• 2021.08.11
  • Boomerangs blog July
When you think about the land Down Under you also think of boomerangs and I realized I had never mentioned this curious object ever present in Aussie souvenir shops and aboriginal exhibits.
A boomerang is an object that, after being thrown, returns to its point of origin thanks to its special shape and. Although traditional boomerangs are made of wood, I came to learn that any material is good for building a boomerang: wood, plastic, cardboard, carbon fibre, aluminium and even paper.
Boomerangs can have different shapes actually but they must be cast so that they rotate on their own axis and this is what makes them come back when you throw them. The lift in the air is due to the shape of the blades, which, with a profile similar to that of an airplane's wings, are ‘cutting’ the air as the boomerang spins and travels in it.
The speed at which it rotates on its axis is a constant in each boomerang. This happens because while the boomerang rotates on its own axis and advances, the blade that at that moment rotates in the direction of movement of the boomerang supports more than the one that at that moment rotates in the opposite direction to the advancement.
I have learnt much about boomerangs when I attended a boomerang making workshop a couple of years ago.
I have learnt that boomerangs can have any number of blades. The blades don't have to be the same so it is not true that the boomerang must be symmetrical. There are boomerangs in the shape of V, W, with three blades, blades distributed like the blades of a helicopter, in the shape of a kangaroo, turtle, fish and many other different shapes.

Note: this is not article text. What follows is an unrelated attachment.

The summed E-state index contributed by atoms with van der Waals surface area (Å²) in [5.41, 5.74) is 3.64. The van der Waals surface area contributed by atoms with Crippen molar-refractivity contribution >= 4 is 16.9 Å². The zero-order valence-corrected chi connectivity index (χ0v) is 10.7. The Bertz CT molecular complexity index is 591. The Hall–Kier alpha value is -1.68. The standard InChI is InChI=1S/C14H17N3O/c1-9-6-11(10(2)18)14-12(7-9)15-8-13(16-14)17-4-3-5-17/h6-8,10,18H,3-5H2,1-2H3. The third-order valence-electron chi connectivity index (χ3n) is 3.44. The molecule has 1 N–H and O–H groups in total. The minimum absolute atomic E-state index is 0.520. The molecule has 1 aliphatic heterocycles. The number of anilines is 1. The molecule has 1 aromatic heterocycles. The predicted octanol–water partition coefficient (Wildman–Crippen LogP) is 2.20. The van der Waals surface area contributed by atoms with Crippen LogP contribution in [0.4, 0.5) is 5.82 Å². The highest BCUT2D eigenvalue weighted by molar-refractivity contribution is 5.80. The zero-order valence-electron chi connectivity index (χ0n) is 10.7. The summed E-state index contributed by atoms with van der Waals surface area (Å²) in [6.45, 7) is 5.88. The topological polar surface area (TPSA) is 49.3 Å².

Currently the sporting use of the boomerang is very widespread, there are international championships in which they evaluate the accuracy of the return, the flight time, the number of catches in a given time or the distance that the boomerang covers before coming back.
Not all artifacts commonly called boomerangs go back to the thrower: those that were used for hunting and fighting by the Australian aborigines did not return and their name was not boomerang but kylie.
Returning boomerangs were never used for hunting or warfare but the kylie ceased to be used when other hunting artifacts such as the bow and arrow were introduced.
It seems that it was Captain Cook to first report sightings of boomerangs among the Aboriginal people in 1770 during his explorations.

Nowadays boomerangs are sold everywhere but few are good quality and the best are handmade by aboriginal people who sell them as art pieces.
Art is in fact an essential element of Aboriginal civilization. In general, it is linked to a commemorative story or a special place.
Naturalistic subjects usually depict geometric motifs and it can be found on figurative art pieces such as floor painting, rock or bark painting, not to mention the sculpture of ritual objects and totem poles. The paintings were displayed on the rock, but also on other more precarious supports, such as tree bark, sand or skin and such subjects are now painted on boomerangs to be sold to tourists.
Painting and singing used to be the only means for Aboriginal people to perpetuate legacy and culture though some paintings were used to perform initiation rites and so this tradition began.
Pointillism is the most common technique of Aboriginal painting including decorating boomerangs. It consists in making a succession of very narrow points that do not mix. This technique is found in some cave paintings and on the rock flooring of Aboriginal sites, which are/were used during ritual meetings.



  • Alberto Ferrando
  • Jobcivil engineer

Hello everyone! I’m originally from Italy and I moved to Sydney, Australia, in 2012 after getting a job as a civil engineer. I love walking my dog along the beach, surfing and taking photos. I used to have a travel blog because I’m passionate about traveling and I love writing about it too. Sydney is my home base now and I wish to share how amazing it is to live here. I love to spend time outdoors and I’m always well informed about local events because my girlfriend works in event management.

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